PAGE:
This brings the total up to 8 plugins affecting anywhere up to 116,000 WordPress sites. This time the attacker is utilizing randomized usernames, and is attempting to defunct Wordfence, likely in a poor attempt to evade detection. The attacker-controlled server IP (94.156.79.8) remains the same, however.

The following is a list of plugins where the attacker was able to make a malicious commit by compromising a committer’s account, but was unsuccessful in releasing the update. No sites running the following plugins should be affected. Please note this section was added after the post was initially published.

Pods – Custom Content Types and Fields (pods): Pre-release version 3.2.2

Patched Version: Vulnerable version was never officially released, therefore, no patched version is required. If your site is running Pods 3.2.1 or older, your site is safe.
Special Note: Plugin author reached out to inform us that they had release confirmations enabled which prevented the release of the malicious version – a great example of how release confirmations can prevent this type of attack from being successful.

 Twenty20 Image Before-After (twenty20): Pre-release versions 1.6.2, 1.6.3, 1.5.4

Patched Version: Vulnerable version was never officially released, therefore, no patched version is required. If your site is running Twenty20 Image Before-After 1.6.1 or older, your site is safe.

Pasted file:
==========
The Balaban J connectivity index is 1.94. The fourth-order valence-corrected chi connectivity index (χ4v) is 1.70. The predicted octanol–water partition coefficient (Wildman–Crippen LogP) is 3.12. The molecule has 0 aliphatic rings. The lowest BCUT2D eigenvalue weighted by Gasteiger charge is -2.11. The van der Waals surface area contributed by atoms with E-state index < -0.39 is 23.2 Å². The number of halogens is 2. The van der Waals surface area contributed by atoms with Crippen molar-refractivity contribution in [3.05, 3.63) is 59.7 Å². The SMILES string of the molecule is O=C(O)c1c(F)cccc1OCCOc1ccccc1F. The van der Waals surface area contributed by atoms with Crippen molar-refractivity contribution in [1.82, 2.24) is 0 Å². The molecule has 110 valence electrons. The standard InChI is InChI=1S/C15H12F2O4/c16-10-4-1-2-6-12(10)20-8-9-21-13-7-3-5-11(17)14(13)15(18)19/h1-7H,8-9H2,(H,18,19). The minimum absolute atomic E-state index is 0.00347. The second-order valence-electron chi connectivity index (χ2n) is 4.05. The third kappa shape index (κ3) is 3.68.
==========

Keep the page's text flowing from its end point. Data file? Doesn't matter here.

WPCOM Member (wpcom-member): Pre-release versions 1.3.16, 1.3.15

Patched Version: Vulnerable version was never officially released, therefore, no patched version is required. If your site is running WPCOM Member 1.3.14 or older, your site is safe.

If you are a developer with a WordPress.org account, please do an audit of your committers and remove any that are no longer used, ensure all committers are utilizing strong and unique passwords, and enable 2FA and release confirmations as soon as possible so we can prevent more software from being successfully compromised.

If you have any of these plugins installed, you should consider your installation compromised and immediately go into incident response mode. We recommend checking your WordPress administrative user accounts and deleting any that are unauthorized, along with running a complete malware scan with the Wordfence plugin or Wordfence CLI and removing any malicious code.

Wordfence Premium, Care, and Response users, as well as paid Wordfence CLI users, have malware signatures to detect this malware. Wordfence free users will receive the same detection after a 30 day delay on July 25th, 2024.  If you are running a malicious version of one of the plugins, you will be notified by the Wordfence Vulnerability Scanner that you have a vulnerability on your site and you should update the plugin where available or remove it as soon as possible.

You can view our full guide to cleaning your WordPress site here, or you can sign up for Wordfence Care or Wordfence Response where we offer complete incident response services for an entire year 24/7/365.